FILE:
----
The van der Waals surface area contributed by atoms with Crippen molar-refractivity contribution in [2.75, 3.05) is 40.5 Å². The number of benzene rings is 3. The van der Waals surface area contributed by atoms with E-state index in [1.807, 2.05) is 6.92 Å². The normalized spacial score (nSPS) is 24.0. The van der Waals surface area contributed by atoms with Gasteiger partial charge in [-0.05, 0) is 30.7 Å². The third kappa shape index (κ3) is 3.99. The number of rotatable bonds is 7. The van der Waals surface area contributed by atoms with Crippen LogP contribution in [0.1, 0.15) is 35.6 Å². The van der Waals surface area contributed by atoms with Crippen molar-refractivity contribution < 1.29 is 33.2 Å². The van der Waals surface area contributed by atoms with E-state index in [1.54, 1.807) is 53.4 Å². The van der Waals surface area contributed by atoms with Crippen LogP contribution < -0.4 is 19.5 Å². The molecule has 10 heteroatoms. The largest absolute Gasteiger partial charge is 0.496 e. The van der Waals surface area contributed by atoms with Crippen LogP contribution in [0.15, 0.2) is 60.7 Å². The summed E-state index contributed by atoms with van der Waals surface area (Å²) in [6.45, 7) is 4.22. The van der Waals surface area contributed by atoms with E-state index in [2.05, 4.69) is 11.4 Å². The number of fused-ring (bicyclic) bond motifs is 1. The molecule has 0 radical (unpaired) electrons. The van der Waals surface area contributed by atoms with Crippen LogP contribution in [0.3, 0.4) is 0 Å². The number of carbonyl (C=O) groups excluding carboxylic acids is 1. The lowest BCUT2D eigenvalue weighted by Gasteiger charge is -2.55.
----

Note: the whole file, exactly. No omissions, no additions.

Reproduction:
The van der Waals surface area contributed by atoms with Crippen molar-refractivity contribution in [2.75, 3.05) is 40.5 Å². The number of benzene rings is 3. The van der Waals surface area contributed by atoms with E-state index in [1.807, 2.05) is 6.92 Å². The normalized spacial score (nSPS) is 24.0. The van der Waals surface area contributed by atoms with Gasteiger partial charge in [-0.05, 0) is 30.7 Å². The third kappa shape index (κ3) is 3.99. The number of rotatable bonds is 7. The van der Waals surface area contributed by atoms with Crippen LogP contribution in [0.1, 0.15) is 35.6 Å². The van der Waals surface area contributed by atoms with Crippen molar-refractivity contribution < 1.29 is 33.2 Å². The van der Waals surface area contributed by atoms with E-state index in [1.54, 1.807) is 53.4 Å². The van der Waals surface area contributed by atoms with Crippen LogP contribution < -0.4 is 19.5 Å². The molecule has 10 heteroatoms. The largest absolute Gasteiger partial charge is 0.496 e. The van der Waals surface area contributed by atoms with Crippen LogP contribution in [0.15, 0.2) is 60.7 Å². The summed E-state index contributed by atoms with van der Waals surface area (Å²) in [6.45, 7) is 4.22. The van der Waals surface area contributed by atoms with E-state index in [2.05, 4.69) is 11.4 Å². The number of fused-ring (bicyclic) bond motifs is 1. The molecule has 0 radical (unpaired) electrons. The van der Waals surface area contributed by atoms with Crippen LogP contribution in [0.3, 0.4) is 0 Å². The number of carbonyl (C=O) groups excluding carboxylic acids is 1. The lowest BCUT2D eigenvalue weighted by Gasteiger charge is -2.55.